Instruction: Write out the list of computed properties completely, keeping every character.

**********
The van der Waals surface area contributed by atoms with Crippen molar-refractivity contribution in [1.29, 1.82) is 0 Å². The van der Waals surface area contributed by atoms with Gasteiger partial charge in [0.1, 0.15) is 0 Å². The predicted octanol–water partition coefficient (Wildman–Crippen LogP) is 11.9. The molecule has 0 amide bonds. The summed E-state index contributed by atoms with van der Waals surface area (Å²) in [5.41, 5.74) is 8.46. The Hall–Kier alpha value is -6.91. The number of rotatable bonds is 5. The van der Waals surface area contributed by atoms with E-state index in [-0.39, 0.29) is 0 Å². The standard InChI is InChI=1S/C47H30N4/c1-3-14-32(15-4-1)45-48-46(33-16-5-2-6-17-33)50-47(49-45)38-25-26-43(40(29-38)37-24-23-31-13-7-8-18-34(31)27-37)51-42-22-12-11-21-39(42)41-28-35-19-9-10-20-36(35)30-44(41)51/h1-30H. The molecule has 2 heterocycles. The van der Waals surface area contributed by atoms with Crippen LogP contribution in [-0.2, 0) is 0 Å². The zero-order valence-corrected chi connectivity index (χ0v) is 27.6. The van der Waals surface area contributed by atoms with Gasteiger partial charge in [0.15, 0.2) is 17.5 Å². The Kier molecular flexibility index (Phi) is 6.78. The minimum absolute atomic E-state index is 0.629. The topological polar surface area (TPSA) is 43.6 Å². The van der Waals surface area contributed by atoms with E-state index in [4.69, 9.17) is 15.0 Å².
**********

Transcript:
The van der Waals surface area contributed by atoms with Crippen molar-refractivity contribution in [1.29, 1.82) is 0 Å². The van der Waals surface area contributed by atoms with Gasteiger partial charge in [0.1, 0.15) is 0 Å². The predicted octanol–water partition coefficient (Wildman–Crippen LogP) is 11.9. The molecule has 0 amide bonds. The summed E-state index contributed by atoms with van der Waals surface area (Å²) in [5.41, 5.74) is 8.46. The Hall–Kier alpha value is -6.91. The number of rotatable bonds is 5. The van der Waals surface area contributed by atoms with E-state index in [-0.39, 0.29) is 0 Å². The standard InChI is InChI=1S/C47H30N4/c1-3-14-32(15-4-1)45-48-46(33-16-5-2-6-17-33)50-47(49-45)38-25-26-43(40(29-38)37-24-23-31-13-7-8-18-34(31)27-37)51-42-22-12-11-21-39(42)41-28-35-19-9-10-20-36(35)30-44(41)51/h1-30H. The molecule has 2 heterocycles. The van der Waals surface area contributed by atoms with Crippen LogP contribution in [-0.2, 0) is 0 Å². The zero-order valence-corrected chi connectivity index (χ0v) is 27.6. The van der Waals surface area contributed by atoms with Gasteiger partial charge in [0.15, 0.2) is 17.5 Å². The Kier molecular flexibility index (Phi) is 6.78. The minimum absolute atomic E-state index is 0.629. The topological polar surface area (TPSA) is 43.6 Å². The van der Waals surface area contributed by atoms with E-state index in [4.69, 9.17) is 15.0 Å².